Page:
Academic journal article Journal of Family and Consumer Sciences

The State of the Association-Headquarters

Academic journal article Journal of Family and Consumer Sciences

The State of the Association-Headquarters

Article excerpt


Presented at the 2001 Annual Meeting

This is my last column as Executive Director of the American Association of Family and Consumer Sciences. I am humbled by the confidence you have shown in me and exceedingly grateful for the warm friendships that have evolved with the hundreds of AAFCS members I've had an opportunity to become acquainted with over the past 8 years. The years have flown by so swiftly!

My heart swells with pride every time I have an opportunity to explain to someone who doesn't know us very well what we do to make a positive difference in the lives of human beings all over the world every day.

I have many plans for my life from this day forward. My priorities are my family and taking time to smell the roses in my own back yard. I also want to stay actively involved in AAFCS and will serve where needed and as appropriate.

Thank you for your words of encouragement when that was what I needed most. Thank you for your patience when, like Alice In Wonderland, I was running as fast as I [could] just to stay in oneplace!And thank you for sharing with me the most rewarding and fulfilling profession in the world. Our brand of soul has touched my life forever.

This is my final report to you as executive director of the American Association of Family and Consumer Sciences. I present it in keeping with the delineation of roles and responsibilities of members and staff that the Board of Directors adopted in 1995. That is: the Board and other volunteer leaders are responsible for setting policy and the staff is responsible for implementing it. So I will focus on the staffs activities of the past year, while President Kinsey Green will address member leadership and involvement.

It is well to bear in mind that while the roles of staff and members are separate, they are also complementary and intertwined. It is essential that we work together for the well-being of the Association.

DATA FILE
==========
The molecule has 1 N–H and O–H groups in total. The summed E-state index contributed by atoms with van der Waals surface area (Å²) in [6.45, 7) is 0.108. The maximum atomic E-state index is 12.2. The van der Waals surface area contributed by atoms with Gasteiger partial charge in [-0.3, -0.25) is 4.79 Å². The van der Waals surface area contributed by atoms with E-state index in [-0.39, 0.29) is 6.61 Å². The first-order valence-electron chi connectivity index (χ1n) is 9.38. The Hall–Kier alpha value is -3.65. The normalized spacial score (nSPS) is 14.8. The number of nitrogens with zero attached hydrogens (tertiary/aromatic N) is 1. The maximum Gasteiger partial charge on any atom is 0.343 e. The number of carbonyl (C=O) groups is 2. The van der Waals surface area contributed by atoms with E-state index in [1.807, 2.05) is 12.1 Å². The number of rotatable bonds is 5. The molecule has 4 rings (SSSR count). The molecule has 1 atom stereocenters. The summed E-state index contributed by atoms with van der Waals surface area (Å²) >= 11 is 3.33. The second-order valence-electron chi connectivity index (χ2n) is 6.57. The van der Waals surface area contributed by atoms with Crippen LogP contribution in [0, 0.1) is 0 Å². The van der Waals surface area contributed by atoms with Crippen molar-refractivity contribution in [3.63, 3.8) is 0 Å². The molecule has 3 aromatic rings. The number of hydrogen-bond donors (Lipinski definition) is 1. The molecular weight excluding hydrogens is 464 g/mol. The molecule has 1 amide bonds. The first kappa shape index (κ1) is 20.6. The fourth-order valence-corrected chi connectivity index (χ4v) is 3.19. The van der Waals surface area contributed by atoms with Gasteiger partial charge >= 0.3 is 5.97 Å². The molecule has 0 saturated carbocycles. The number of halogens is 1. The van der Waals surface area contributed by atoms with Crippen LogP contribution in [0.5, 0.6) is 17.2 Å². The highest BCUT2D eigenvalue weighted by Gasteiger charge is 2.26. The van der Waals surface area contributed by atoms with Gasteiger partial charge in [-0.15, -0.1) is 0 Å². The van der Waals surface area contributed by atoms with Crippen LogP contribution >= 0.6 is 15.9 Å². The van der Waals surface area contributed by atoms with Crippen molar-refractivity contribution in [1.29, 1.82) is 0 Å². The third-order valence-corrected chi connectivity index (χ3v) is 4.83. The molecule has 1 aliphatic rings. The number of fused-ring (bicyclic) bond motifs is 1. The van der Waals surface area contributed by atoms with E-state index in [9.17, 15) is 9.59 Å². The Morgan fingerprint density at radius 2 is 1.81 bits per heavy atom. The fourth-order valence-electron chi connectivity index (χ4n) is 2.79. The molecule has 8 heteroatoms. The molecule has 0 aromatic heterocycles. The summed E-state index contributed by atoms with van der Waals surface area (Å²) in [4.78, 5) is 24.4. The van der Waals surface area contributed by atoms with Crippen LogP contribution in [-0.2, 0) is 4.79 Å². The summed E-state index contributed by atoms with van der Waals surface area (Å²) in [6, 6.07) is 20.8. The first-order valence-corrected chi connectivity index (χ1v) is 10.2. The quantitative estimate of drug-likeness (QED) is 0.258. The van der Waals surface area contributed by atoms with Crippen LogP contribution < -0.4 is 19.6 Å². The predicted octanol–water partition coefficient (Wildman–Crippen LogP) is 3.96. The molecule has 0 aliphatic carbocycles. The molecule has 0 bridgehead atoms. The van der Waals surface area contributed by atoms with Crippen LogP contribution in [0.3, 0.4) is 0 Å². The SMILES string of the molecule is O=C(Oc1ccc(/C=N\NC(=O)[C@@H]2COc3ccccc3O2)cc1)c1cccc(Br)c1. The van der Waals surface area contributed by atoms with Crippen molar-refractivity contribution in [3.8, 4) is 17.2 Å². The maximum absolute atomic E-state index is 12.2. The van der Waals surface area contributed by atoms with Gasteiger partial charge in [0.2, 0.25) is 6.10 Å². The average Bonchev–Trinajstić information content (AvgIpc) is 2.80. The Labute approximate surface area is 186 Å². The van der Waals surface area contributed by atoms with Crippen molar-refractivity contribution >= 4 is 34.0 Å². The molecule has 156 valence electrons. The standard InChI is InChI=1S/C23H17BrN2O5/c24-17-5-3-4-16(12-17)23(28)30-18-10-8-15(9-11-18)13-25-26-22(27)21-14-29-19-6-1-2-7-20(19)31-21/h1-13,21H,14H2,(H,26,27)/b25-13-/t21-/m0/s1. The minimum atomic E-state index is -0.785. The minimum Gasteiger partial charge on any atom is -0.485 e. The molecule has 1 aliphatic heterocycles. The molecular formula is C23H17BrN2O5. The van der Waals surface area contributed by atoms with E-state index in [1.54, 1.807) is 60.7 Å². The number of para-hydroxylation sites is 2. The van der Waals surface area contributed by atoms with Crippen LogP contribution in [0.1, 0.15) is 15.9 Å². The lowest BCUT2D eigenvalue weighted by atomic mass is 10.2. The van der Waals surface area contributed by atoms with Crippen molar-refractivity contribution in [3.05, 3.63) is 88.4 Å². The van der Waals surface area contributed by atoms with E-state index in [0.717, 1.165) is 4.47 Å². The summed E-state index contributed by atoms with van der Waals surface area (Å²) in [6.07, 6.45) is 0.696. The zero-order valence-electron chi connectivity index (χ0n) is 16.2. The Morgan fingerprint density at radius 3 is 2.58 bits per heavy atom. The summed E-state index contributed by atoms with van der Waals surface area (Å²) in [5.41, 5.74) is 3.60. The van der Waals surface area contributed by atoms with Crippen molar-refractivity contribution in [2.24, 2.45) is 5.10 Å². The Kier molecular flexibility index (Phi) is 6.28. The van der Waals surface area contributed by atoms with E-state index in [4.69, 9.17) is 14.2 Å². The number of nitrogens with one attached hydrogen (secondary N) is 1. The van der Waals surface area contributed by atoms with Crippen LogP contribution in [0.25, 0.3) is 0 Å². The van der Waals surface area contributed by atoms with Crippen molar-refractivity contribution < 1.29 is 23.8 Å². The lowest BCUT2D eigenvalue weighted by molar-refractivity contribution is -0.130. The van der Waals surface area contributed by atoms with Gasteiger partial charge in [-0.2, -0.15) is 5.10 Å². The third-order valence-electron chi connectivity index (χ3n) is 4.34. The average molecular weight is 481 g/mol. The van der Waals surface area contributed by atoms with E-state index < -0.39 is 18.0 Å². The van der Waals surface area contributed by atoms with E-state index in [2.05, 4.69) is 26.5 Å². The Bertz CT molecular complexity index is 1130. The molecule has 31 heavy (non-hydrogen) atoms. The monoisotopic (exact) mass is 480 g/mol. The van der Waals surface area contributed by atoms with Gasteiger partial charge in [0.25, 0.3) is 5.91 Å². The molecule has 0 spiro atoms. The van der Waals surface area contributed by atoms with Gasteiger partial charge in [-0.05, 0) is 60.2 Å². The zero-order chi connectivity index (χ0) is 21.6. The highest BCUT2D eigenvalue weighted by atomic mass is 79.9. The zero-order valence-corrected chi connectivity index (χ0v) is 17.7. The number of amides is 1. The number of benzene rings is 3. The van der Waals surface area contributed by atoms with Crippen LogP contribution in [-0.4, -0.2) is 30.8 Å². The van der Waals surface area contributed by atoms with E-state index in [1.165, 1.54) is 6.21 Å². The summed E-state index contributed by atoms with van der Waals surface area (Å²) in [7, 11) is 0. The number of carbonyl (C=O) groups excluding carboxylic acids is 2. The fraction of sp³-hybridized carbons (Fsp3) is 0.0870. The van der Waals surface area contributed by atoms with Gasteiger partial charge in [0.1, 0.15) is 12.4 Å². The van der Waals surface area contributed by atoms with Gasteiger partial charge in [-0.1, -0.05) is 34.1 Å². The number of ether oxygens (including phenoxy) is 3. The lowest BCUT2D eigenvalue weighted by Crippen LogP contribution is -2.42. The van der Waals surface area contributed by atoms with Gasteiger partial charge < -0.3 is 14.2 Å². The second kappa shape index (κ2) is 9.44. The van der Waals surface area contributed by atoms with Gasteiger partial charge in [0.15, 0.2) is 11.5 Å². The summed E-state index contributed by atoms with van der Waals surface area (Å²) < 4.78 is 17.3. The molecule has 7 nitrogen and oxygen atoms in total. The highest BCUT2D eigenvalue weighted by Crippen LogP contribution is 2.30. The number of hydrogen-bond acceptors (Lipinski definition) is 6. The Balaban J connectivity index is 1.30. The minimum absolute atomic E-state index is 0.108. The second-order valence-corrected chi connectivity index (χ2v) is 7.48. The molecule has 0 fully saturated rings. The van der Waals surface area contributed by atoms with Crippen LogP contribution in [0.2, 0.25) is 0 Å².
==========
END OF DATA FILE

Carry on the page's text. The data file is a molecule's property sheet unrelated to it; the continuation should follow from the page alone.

In one sense, this annual joint address is an assessment of the health of our organization. The health indicators of an organization include its financial position, influence, and value to members. We will address these vital signs of the health of AAFCS as we outline the Association's accomplishments and challenges, and share our observations with you as we conclude our respective roles.


The staff take pride in our accomplishments in the areas of public policy, collaborations, communications, public information and education, member services, support for professional development, and finance and administration.

The Association's public policy priorities for the past year were child care, biotechnology and health, and 21st Century Community Learning Centers. The public policy columns in the journal provide the context in which we shape policy.

Communication regarding public policy has increased exponentially, with updates several times a month via the e-newsletter, "Did You Know" to leaders, the AAFCS Web site, and AAFCS Member News, all produced by staff to keep you informed.

Staff served on a coalition that helped double the funding for 21st Century Community Learning Centers to $851 million. Many AAFCS members have received these grants and are utilizing the funds in their communities.

The Association sent letters to all members of relevant U.S.Senate and House of Representatives committees, informing them of the critical need for life skills education, and urging that these classes be provided for every student in every state. We also wrote to First Lady Laura Bush supporting her education initiatives to include character education for every student.

Staff and members worked with the Association for Career and Technical Education to increase funding for secondary education by $50 million.

In addition, the staff worked with the staff of the National Association of State Universities and Land Grant Colleges and the House Science Committee to include $ 5 million in funding for the Children's Research Initiative, which is to be implemented through integrated human sciences programs at the postsecondary level. …

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